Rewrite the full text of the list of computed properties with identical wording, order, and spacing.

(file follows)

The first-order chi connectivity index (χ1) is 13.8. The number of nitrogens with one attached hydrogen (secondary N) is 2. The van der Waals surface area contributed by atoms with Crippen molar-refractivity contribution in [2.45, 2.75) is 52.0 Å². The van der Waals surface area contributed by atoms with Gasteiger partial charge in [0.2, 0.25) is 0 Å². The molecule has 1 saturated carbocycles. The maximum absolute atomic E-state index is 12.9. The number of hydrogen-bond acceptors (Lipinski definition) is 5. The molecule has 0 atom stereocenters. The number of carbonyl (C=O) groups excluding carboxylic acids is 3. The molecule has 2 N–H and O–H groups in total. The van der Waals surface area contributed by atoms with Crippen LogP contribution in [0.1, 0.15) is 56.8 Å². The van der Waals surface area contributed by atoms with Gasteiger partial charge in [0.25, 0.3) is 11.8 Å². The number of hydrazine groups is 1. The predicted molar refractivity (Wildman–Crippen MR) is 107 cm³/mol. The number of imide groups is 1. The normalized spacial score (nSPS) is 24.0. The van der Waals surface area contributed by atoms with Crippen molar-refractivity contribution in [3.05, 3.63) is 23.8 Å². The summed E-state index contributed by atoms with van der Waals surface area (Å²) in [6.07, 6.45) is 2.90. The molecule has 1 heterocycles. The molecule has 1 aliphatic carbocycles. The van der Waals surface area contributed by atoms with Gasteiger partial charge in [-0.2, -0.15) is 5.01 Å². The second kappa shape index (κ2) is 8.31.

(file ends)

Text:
The first-order chi connectivity index (χ1) is 13.8. The number of nitrogens with one attached hydrogen (secondary N) is 2. The van der Waals surface area contributed by atoms with Crippen molar-refractivity contribution in [2.45, 2.75) is 52.0 Å². The van der Waals surface area contributed by atoms with Gasteiger partial charge in [0.2, 0.25) is 0 Å². The molecule has 1 saturated carbocycles. The maximum absolute atomic E-state index is 12.9. The number of hydrogen-bond acceptors (Lipinski definition) is 5. The molecule has 0 atom stereocenters. The number of carbonyl (C=O) groups excluding carboxylic acids is 3. The molecule has 2 N–H and O–H groups in total. The van der Waals surface area contributed by atoms with Crippen LogP contribution in [0.1, 0.15) is 56.8 Å². The van der Waals surface area contributed by atoms with Gasteiger partial charge in [0.25, 0.3) is 11.8 Å². The number of hydrazine groups is 1. The predicted molar refractivity (Wildman–Crippen MR) is 107 cm³/mol. The number of imide groups is 1. The normalized spacial score (nSPS) is 24.0. The van der Waals surface area contributed by atoms with Crippen molar-refractivity contribution in [3.05, 3.63) is 23.8 Å². The summed E-state index contributed by atoms with van der Waals surface area (Å²) in [6.07, 6.45) is 2.90. The molecule has 1 heterocycles. The molecule has 1 aliphatic carbocycles. The van der Waals surface area contributed by atoms with Gasteiger partial charge in [-0.2, -0.15) is 5.01 Å². The second kappa shape index (κ2) is 8.31.